Hot, Steamy, Spicy, Wintery Mulled Cider

Mulled CiderSomehow I have managed to circumnavigate winter this year. This time last year I was in Sweden, slap bang in the middle of one of the coldest and most depressing winters of my life. My work hours meant that I never saw the very few hours of weak winter daylight that were available and it didn’t take me long to feel sicker and more lethargic than I can ever remember being. It almost felt like I was dying at times.

I’ve lived in snowy, wintery conditions before – in the Rockies in Canada for a season and for several years in Copenhagen – but this was somehow different. Maybe my work hours were different then, maybe I was outside more, maybe I was just younger. Whatever the reason, last year was BAD and I was not going to go through that feeling again.

So this year I prepared. I stocked up on vitamin D. I bought a sun lamp. I collected funky winter accessories to make wearing my snow coat feel more bearable. I made lists of all the good things about winter: steamy baths, hot drinks, sparkly snow… I was ready.

But it never happened! I was living in Sussex on the south coast of England before Christmas and bar the odd dramatic storm it was gloriously sunny and warm enough to forgo tights nearly every day. Then I came to London, which in January was experiencing one of the mildest winters on record. Even the daffodils were out. And when it finally started to rain, I was on my way to Rome, basking in 20c sunshine (while Romans were scurrying past in down jackets, much to my amusement).

Mulled SpicesBut now it’s finally here (though I must admit, it may be gone tomorrow). Rain, wind, cold, grey. So out come the mulling spices!

Cider Bottle

One of the items that is now top of my list of Things To Enjoy About Winter is mulled cider. I absolutely love it. I have been enjoying gorgeous, crafted British cider for ages now, but had never really thought of trying it hot. I think I was put off by my experiences with mulled wine in Denmark – for my taste, overpowering and sticky with sugar.

Nutmeg 2But this is a revelation. Warming and delicately spiced, it is lightly sweet but still with the tangy tartness of pressed cider apples. Very, very moreish.

Star Anise 3Alcohol starts to burn off when heated in a liquid like cider, and I wanted to avoid this, so I made a flavoured syrup to add to the cider later on, using apple juice and mulling spices. This way the spices can simmer away gently in the apple juice for an hour or two, releasing their beautiful fragrance and distinctive, wintery flavours.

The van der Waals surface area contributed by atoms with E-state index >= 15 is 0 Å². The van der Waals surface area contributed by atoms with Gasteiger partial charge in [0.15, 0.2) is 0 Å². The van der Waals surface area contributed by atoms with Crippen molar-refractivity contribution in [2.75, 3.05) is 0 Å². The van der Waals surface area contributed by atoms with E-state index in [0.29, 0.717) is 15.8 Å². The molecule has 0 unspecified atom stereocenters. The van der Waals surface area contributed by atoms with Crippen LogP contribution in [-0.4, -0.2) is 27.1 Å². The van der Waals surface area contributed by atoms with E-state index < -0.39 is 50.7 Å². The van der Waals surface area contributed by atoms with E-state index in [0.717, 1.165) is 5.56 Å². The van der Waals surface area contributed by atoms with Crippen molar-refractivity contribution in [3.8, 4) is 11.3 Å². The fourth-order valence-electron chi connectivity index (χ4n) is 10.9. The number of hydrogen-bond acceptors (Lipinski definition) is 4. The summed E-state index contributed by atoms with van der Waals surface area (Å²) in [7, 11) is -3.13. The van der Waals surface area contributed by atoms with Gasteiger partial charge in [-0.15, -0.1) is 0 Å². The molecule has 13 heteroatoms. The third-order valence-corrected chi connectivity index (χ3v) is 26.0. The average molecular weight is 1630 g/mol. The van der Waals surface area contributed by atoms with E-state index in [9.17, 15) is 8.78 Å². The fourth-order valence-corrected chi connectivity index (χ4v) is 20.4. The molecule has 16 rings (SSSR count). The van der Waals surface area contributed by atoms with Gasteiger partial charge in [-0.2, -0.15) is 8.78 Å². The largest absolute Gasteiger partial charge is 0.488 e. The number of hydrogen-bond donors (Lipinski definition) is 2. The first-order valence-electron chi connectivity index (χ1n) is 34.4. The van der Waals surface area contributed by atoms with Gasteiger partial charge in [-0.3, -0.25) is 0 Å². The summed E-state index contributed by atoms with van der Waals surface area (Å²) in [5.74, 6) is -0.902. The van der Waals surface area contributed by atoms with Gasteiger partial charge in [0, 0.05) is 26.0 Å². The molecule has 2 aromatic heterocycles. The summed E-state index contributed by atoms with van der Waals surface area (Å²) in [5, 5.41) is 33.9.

Mulled Cider Syrup 1

This syrup will keep for a week or so in the fridge and can be added to cider, whenever you’re ready to drink, the whole lot just warmed through. Then all you need is a couple of slices of winter fruit and an artfully floated star anise and you’ve got yourself a party!

Muled Cider In Progress 1

Wintery Mulled Cider
Serves 2
  1. 20 white peppercorns
  2. 4 star anise
  3. 4 cinnamon sticks
  4. 10 cloves
  5. 1 vanilla pod, split & seeds scraped or 1.5 tablespoons of vanilla extract
  6. 1 teaspoon powdered ginger
  7. 20 scrapes whole nutmeg
  8. 300ml apple juice, freshly squeezed if possible
  9. 1000ml high-quality dry cider
  1. Simmer all the spices and the vanilla pod (but not the extract if you are using it) with the apple juice on a very low heat for at least an hour. Keep the pan covered with the lid ajar - you don't want all the moisture to evaporate, but you do want the juice to reduce a little. If using vanilla extract, add it after you have finished simmering as the flavour is more fragile and will disappear in a long simmer. This spiced syrup will keep for at least a week in the fridge.
  2. When you want mulled cider, gently heat the syrup and cider in a pan until it is drinking temperature. Do not boil the cider as this will cause the alcohol to evaporate.
  3. Serve with pieces of sliced apple or citrus fruit.
  1. In the UK, cider is always alcoholic. Anything else is just apple juice. But I have a feeling this terminology does not hold true in the US - can any of my US readers clear this up for me?
Ramsons and Bramble

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  1. Gail Morris says

    You’re correct about the terms in the US. Apple juice and apple cider are non alcoholic. If we want alcoholic cider then we need to get hard apple cider. Don’t ask me why-maybe dates back to Prohibition when people still wanted cider?

    • Ramsons and Bramble says

      Thanks very much for clearing that up! I know that a lot of my readers are from the US, so I thought I’d check. I really wish we used the same measurements too! Does anyone reading find it hard to follow the measurements I use here? I’d love to hear your feedback.

  2. Gail Morris says

    I’m a nurse so I’m used to metric but I imagine it might be hard for others here in the states.

    • Ramsons and Bramble says

      I thought that might be the case… It’s not easy to translate recipes, especially when amounts need to be precise. Will see if I can give it a go!

  3. Luiza says

    Lovely! I will try it soon, since I am about to have my first depressing Stockholm winter.

    Oh right, it’s the autumn that is coming now. Feels different..

    • Ramsons and Bramble says

      Although I really do not want to think about the coming Swedish winter (it’s still summer for another month!!), this drink is the one thing I am looking forward to. Will help take the edge off!